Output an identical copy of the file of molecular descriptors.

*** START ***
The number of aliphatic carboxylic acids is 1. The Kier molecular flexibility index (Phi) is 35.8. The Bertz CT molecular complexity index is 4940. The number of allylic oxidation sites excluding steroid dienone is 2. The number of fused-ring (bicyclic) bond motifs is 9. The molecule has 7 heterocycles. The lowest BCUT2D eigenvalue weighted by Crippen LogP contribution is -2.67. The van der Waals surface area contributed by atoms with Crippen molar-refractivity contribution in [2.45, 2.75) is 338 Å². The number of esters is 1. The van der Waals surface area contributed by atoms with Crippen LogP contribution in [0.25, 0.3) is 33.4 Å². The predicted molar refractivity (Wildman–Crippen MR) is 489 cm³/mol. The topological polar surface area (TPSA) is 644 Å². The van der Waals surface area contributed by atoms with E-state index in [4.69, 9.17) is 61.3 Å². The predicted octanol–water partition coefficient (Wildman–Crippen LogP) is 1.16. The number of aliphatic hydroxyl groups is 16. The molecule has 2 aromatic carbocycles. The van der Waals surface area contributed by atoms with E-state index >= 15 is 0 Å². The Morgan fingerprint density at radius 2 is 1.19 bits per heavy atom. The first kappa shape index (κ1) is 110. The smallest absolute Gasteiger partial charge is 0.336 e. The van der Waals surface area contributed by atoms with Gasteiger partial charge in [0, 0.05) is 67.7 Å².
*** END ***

The number of aliphatic carboxylic acids is 1. The Kier molecular flexibility index (Phi) is 35.8. The Bertz CT molecular complexity index is 4940. The number of allylic oxidation sites excluding steroid dienone is 2. The number of fused-ring (bicyclic) bond motifs is 9. The molecule has 7 heterocycles. The lowest BCUT2D eigenvalue weighted by Crippen LogP contribution is -2.67. The van der Waals surface area contributed by atoms with Crippen molar-refractivity contribution in [2.45, 2.75) is 338 Å². The number of esters is 1. The van der Waals surface area contributed by atoms with Crippen LogP contribution in [0.25, 0.3) is 33.4 Å². The predicted molar refractivity (Wildman–Crippen MR) is 489 cm³/mol. The topological polar surface area (TPSA) is 644 Å². The van der Waals surface area contributed by atoms with E-state index in [4.69, 9.17) is 61.3 Å². The predicted octanol–water partition coefficient (Wildman–Crippen LogP) is 1.16. The number of aliphatic hydroxyl groups is 16. The molecule has 2 aromatic carbocycles. The van der Waals surface area contributed by atoms with E-state index >= 15 is 0 Å². The Morgan fingerprint density at radius 2 is 1.19 bits per heavy atom. The first kappa shape index (κ1) is 110. The smallest absolute Gasteiger partial charge is 0.336 e. The van der Waals surface area contributed by atoms with Gasteiger partial charge in [0, 0.05) is 67.7 Å².